Then he signed away our Second Amendment rights on an overnight whim, while a supposedly legitimate criminal case of a school shooting hung in the courts. Alas, no crime was ever committed, and the whole thing was a set-up — the kid was busted for “thinking” a crime, and we all lost our freedoms and our children’s freedoms, the ones bestowed by our great-greats. Clearly Phil Scott believes Vermonters are irredeemably untrustworthy with our own weapons.
Still, my wife and I voted for Phil Scott yet again in 2018. (What’s that saying? “Fool me twice, shame on me.”) This time our reward was his signing of H.57. Not only did he sign it, but he declared his personal enlightened opinion that a doctor and patient should decide whether a child in the womb is a human. This was much more than a cop-out.
All legislative session, Vermonters opposed H.57 at the Statehouse by clear margins of 3- or 4-to-1 against, yet VTDigger and the media did not report that. The Legislature gave each side “equal time,” meaning most citizen opponents were disenfranchised. Many of us wrote articles about the issue, especially emphasizing that existing Vermont law did not criminalize the killing of a mother’s baby in the womb, that third-term abortions are in fact performed here, and that these “procedures” take a horrible toll on the health care professionals who perform them even as “pro-choice” activists hide behind the “doctor-patient privilege” to avoid all those issues.
Phil Scott either did not hear all those voices, or he just decided once again to do his own thing. Mothers whose babies are killed by drunk or drug-impaired drivers in Vermont can just take solace that Phil Scott has taken the leadership to address that issue via the doctor-patient privilege. If only he had left the decision to own guns to the doctor-patient privilege, or maybe whether to teach children about the historical contribution of transgenders in Vermont grade schools — perhaps that should have been a parent-child relationship matter. But now it is already law: we cannot be trusted to teach our own children about sexuality, or racism — only the government can “redeem” us.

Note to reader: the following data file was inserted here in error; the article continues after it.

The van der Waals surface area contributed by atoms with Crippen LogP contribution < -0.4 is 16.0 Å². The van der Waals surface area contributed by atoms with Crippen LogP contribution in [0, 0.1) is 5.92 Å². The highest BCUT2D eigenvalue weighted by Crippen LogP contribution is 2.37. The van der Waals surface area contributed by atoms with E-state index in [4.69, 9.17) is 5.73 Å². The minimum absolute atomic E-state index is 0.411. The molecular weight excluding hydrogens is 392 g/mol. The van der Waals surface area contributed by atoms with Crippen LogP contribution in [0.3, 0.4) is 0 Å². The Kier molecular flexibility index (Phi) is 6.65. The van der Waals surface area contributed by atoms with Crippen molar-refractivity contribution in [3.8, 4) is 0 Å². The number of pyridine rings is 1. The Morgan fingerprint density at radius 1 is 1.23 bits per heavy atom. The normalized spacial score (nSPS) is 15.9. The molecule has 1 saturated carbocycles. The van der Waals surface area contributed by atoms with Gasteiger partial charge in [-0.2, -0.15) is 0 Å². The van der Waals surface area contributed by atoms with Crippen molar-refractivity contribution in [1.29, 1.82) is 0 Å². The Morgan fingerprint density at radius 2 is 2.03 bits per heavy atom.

Have Vermonters read these statutes, and proposed statutes, and remained silent? If so, nothing could more demonstrate their tolerance and forebearance, and I suppose I am being un-Vermontish by stridently protesting. But I can’t imagine that most of my hillside neighbors have read these excerpts from H.478, pending now in our Legislature for consideration next year:
That African Americans have: an unemployment rate more than twice the current white unemployment rate (not true in Vermont); an average of less than 1/16th of the wealth of white families, a disparity that has worsened, not improved, over time (completely false in Vermont); the lingering negative effects of the institution of slavery and the discrimination described in subdivisions (1) and (2) of this subsection (b) on living African Americans and on society in Vermont (where slavery was never legal).